“ALA supports IFLA in urging the Cuban government to eliminate obstacles to access to information imposed by its policies, and IFLA’s support for an investigative visit by a special rapporteur of the United Nations Commission on Human Rights with special attention given to freedom of access to information and freedom of expression, especially in the cases of those individuals recently imprisoned and that the reasons for and conditions of their detention be fully investigated.”

  2. Stephen,

    Thanks for posting that. Kent & Co. seem to ignore the fact that ALA and IFLA have already made significant, balanced statements. Huff-Hannon was obviously misled by Robert Kent, always on the campaign. Library associations, with a couple of exceptions, have not “condemned” Cuba over this situation, and the quotes you reproduced are consistent with this. Kent is wrong about that, and wrong in his assertion that ALA has not said enough.

    Rory Litwin

  3. Rory,
    When FAIFE and IFLA express “their deep concern about the continuing violations of the basic human right to freedom of access to information and freedom of expression in Cuba,” that to me would fall into the category of condemning such repression in Cuba. I agree that Robert Kent has gone too far in his confrontational manner of advancing this issue, but so have your colleagues Ann Sparanese and Mark Rosenzweig. While I was not wholly satisified with the ALA 2004 statement, I believe that those of us who support the right of individuals to establish their own libraries should have used the resolution in a positive way to advance this cause, since it could be interpreted as supporting this right and opposing the 2003 political crackdown on dissidents.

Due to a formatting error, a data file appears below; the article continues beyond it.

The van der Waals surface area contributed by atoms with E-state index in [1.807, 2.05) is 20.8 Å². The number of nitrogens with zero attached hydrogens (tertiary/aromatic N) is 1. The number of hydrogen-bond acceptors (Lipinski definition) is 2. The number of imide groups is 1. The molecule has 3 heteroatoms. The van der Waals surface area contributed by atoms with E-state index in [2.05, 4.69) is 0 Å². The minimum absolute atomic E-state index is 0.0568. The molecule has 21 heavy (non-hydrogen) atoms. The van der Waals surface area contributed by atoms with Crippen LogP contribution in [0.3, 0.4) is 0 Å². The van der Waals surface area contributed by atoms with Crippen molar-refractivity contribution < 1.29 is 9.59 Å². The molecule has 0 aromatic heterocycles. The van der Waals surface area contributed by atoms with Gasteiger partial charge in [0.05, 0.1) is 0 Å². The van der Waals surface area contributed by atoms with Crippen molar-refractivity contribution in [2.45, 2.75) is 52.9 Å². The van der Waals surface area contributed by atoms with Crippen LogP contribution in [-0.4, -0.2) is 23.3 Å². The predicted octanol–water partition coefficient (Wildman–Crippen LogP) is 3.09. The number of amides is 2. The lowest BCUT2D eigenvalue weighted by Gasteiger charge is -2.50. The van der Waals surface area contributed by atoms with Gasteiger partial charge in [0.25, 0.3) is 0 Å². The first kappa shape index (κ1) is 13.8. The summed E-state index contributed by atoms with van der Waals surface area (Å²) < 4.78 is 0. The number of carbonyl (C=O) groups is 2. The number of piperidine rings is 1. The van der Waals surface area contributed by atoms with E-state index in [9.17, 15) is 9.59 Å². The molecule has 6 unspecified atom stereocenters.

4. The idea that the “independent library movement” consists of “individuals establishing their own libraries” is a bit of a distortion, because it makes it seem like these “libraries” (usually consisting of a few shelves of books) have arisen spontaneously out of the independent desire of Cubans who oppose Castro, when in fact they constitute an organized strategy with origins in the US Dept. of State. It is not about the freedom of Cuban people to open libraries but about a US campaign against the Cuban government, and one that has been rather effective in manipulating American sentiments.

  5. But they are individuals, some of them now serving long prison sentences, and it seems that you judge them en masse, without considering their individual cases. Steve Marquardt noted from the Cuban court documents that a number of these people were not accused of receiving U.S. funds. When you say “It is not about the freedom of Cuban people to open libraries..” you have already judged in advance any Cuban who tries to do so.

  6. Marquardt’s document showed that they were not accused of receiving funds from the US government. It didn’t talk about funds received through US-funded NGO, which may not be specifically prohibited by Cuban law.